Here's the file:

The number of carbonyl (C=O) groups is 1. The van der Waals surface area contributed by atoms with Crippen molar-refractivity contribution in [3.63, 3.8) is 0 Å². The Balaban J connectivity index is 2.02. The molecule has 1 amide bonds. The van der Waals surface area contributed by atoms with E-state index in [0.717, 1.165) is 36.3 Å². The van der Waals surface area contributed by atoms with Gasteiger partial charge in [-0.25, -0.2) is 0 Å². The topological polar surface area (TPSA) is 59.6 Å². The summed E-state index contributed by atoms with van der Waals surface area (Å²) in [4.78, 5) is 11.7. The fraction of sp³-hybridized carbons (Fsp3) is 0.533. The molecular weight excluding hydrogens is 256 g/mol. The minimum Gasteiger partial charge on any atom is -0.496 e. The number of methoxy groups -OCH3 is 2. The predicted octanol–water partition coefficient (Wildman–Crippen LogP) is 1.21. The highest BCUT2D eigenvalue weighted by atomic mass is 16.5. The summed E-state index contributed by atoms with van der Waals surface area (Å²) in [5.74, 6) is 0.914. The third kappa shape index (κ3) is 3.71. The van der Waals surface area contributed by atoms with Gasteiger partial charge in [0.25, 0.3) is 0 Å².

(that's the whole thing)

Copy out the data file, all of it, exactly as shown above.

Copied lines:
The number of carbonyl (C=O) groups is 1. The van der Waals surface area contributed by atoms with Crippen molar-refractivity contribution in [3.63, 3.8) is 0 Å². The Balaban J connectivity index is 2.02. The molecule has 1 amide bonds. The van der Waals surface area contributed by atoms with E-state index in [0.717, 1.165) is 36.3 Å². The van der Waals surface area contributed by atoms with Gasteiger partial charge in [-0.25, -0.2) is 0 Å². The topological polar surface area (TPSA) is 59.6 Å². The summed E-state index contributed by atoms with van der Waals surface area (Å²) in [4.78, 5) is 11.7. The fraction of sp³-hybridized carbons (Fsp3) is 0.533. The molecular weight excluding hydrogens is 256 g/mol. The minimum Gasteiger partial charge on any atom is -0.496 e. The number of methoxy groups -OCH3 is 2. The predicted octanol–water partition coefficient (Wildman–Crippen LogP) is 1.21. The highest BCUT2D eigenvalue weighted by atomic mass is 16.5. The summed E-state index contributed by atoms with van der Waals surface area (Å²) in [5.74, 6) is 0.914. The third kappa shape index (κ3) is 3.71. The van der Waals surface area contributed by atoms with Gasteiger partial charge in [0.25, 0.3) is 0 Å².